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I’d been trying to get my side hustle small business off the ground for many years. At one point, I made an inventory of the roadblocks that kept me from moving forward. One barrier I grudgingly admitted to myself was my lack of knowledge on exactly how to set up the business basics: banking account, credit, accounting and taxes.

I had done a great job of keeping an 800+ personal credit score during a major life change, but an entirely new financial setup, with its own accounting, reporting and payback rules, seemed overwhelming. On top of that, I didn’t know how I would manage the business financials while doing marketing research, creating products, and working with clients.

So, in a moment of inspired clarity, I decided to handle the financial setup of my business first and give myself about a year to set up my accounting system, find the best business credit card option and feel comfortable with my financials.

It was the best decision I ever made, and here’s how I did it.

I Prepped for Starting a Business With Research

woman working from home

By focusing exclusively on my business' financial structure ahead of other tasks, I honed in on the bank requirements for business accounts and credit cards and then did any necessary setup for federal, state and local municipalities. For example, l learned that my bank required proof of business with an EIN (employer identification number), which was easy to request from the IRS website. From there, I could open a business checking account and credit card.

The extra time also allowed me to speak with other small business owners, who could warn me of pitfalls. That was especially true regarding setting up local tax payments, where the online information was not clear. If I had been juggling clients and doing my other business startup tasks, it would have overwhelmed me.

I Shopped for the Best Business Credit Card

The extra time allowed me to really do my due diligence on business credit card offers to compare points packages, other perks and fees. There are a lot of choices in the market, and finding the card to best fit my needs was time-consuming. Starting the process early also helped take the pressure off the decision because I knew I didn’t need the card immediately and could afford to take time to decide.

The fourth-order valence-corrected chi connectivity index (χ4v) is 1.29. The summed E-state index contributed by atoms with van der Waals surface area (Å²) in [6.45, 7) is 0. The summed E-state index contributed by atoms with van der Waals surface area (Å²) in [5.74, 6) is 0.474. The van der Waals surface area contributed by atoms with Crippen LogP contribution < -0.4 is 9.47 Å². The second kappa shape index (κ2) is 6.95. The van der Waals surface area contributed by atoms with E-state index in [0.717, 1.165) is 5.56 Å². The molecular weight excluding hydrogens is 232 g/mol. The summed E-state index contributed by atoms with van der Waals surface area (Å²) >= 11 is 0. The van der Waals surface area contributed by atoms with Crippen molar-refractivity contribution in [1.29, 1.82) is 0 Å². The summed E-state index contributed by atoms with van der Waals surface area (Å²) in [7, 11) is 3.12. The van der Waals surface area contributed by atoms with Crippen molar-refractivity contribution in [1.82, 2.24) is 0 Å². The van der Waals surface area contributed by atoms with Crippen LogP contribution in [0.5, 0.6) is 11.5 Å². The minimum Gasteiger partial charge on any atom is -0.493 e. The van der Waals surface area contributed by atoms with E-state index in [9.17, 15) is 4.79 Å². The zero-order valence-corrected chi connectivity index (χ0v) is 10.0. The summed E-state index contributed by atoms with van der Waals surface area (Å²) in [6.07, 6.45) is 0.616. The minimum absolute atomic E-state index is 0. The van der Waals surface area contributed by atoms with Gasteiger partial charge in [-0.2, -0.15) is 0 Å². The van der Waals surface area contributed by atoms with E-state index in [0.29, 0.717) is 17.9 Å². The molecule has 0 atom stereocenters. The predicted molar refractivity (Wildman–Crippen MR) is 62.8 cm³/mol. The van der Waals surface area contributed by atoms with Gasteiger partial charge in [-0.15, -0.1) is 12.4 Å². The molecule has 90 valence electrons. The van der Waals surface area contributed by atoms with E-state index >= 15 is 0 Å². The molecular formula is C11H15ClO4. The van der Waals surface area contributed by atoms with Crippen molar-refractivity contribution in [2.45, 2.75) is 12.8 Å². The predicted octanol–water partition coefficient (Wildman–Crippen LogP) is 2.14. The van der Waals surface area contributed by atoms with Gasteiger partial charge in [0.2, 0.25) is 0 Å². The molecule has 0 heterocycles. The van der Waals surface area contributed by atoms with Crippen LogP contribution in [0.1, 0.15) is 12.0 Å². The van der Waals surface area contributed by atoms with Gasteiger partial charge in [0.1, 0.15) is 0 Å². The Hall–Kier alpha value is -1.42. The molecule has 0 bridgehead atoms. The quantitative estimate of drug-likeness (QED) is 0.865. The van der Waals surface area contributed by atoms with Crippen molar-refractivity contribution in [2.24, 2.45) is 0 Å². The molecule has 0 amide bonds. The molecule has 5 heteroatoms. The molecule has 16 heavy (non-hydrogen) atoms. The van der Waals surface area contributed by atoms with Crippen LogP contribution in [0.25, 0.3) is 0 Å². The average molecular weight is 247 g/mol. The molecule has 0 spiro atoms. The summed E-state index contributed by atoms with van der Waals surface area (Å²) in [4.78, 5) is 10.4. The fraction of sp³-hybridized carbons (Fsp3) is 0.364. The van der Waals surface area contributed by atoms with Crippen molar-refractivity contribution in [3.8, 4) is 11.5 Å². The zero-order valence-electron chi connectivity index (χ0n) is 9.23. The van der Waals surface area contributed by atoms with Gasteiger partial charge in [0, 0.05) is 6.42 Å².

I Prepared My Start-up Expenses

The old saying of “measure twice, cut once” applies here—buying things in haste is never a good look. Having the luxury of taking my time, creating the inventory of what I needed, shopping for the best price, and then applying that knowledge when selecting a business credit card was a game changer.

I Established My Business Credit History

business purchase

If you believe that “how you do anything is how you do everything,” then starting off caring for your credit bodes well for the success of your business. I made purchases that allowed me to get my credit card deadlines and other payment schedules before the avalanche of work, which helped ensure I’d be on top of things. And, even though I have an 800+ personal credit score, I learned my business credit score is separate, so I was starting from scratch.   

I Got the Scoop on Credit Card Hacks

Having time before I was consumed with client work to meet face-to-face with my bank’s small business advisor and others on their team to get the inside scoop on options and business credit card hacks was invaluable—like taking advantage of the welcome bonuses and business tools some accounts offer.

While a year in advance may seem excessively long to set up your business and get a business credit card, you'll probably be happy you took the time before you start getting busy (hopefully!) with your clients.

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Stephanie Gregerman

Stephanie Gregerman is a women’s personal finance and entrepreneurship writer in Philadelphia, Pennsylvania. She started her career working for a Nobel-laureate neuroscientist, after earning her degree from Barnard College in English and Economics. Since then, she’s channeled her passion for understanding the motives behind our thoughts, words and actions into leading the communications for large global organizations, including financial powerhouse Morgan Stanley, and started her own communications company, Detto e Fatto (“Said and Done” in Italian). When away from a computer, Stephanie enjoys painful workouts with barbells, planting street trees and urban hiking around Philadelphia. You can connect with Stephanie at her company Detto e Fatto profile: